ON THE DEATH OF GARCILASSO
by: Juan Boscán
me, dear Garcilasso,--thou
- Who ever aimedst at good,
- And in the spirit of thy vow
- So swift her course pursued
- That thy few steps sufficed to place
- The angel in thy loved embrace,
- Won instant soon as wooed,--
- Why took'st thou not, when winged to flee
- From this dark world, Boscán, with thee?
- Why, when ascending to the star
- Where now thou sit'st enshrined,
- Left'st thou thy weeping friend afar,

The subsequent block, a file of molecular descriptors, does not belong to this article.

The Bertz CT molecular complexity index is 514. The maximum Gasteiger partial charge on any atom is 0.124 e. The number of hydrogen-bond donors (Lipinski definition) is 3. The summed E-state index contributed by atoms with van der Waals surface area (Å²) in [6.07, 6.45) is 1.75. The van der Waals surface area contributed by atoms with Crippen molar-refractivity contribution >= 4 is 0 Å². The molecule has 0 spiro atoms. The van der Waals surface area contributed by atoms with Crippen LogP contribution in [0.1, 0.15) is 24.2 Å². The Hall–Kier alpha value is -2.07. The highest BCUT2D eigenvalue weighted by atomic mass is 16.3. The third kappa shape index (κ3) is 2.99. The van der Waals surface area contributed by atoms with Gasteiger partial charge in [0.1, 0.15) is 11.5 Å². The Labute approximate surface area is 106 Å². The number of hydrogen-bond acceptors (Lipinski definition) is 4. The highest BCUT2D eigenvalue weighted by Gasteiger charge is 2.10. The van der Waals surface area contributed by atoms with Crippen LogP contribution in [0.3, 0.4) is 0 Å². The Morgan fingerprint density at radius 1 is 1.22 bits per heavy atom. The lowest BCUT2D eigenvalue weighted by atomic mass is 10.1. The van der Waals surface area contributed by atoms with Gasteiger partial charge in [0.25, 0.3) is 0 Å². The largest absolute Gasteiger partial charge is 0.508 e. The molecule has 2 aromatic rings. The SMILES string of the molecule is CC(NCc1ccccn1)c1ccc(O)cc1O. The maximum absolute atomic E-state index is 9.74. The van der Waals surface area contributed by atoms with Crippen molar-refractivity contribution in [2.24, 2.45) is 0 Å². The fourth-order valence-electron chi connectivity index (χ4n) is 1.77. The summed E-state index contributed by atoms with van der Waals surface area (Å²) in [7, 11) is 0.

- Alas! so far behind?
- Oh, I do think, had it remained
- With thee to alter aught ordained
- By the Eternal Mind,
- Thou wouldst not on this desert spot
- Have left thy other self forgot!
- For if through life thy love was such
- As still to take a pride
- In having me so oft and much
- Close to thy envied side,--
- I cannot doubt, I must believe,
- Thou wouldst at least have taken leave
- Of me; or, if denied,
- Have come back afterwards, unblest
- Till I too shared thy heavenly rest.
--Translated by J.H. Wiffen
MORE POEMS BY JUAN BOSCÁN ALMOGAVER
"On the Death of Garcilasso"
is reprinted from Hispanic Anthology: Poems Translated from
the Spanish by English and North American Poets. Ed. Thomas
Walsh. New York: G.P. Putnam's Sons, 1920.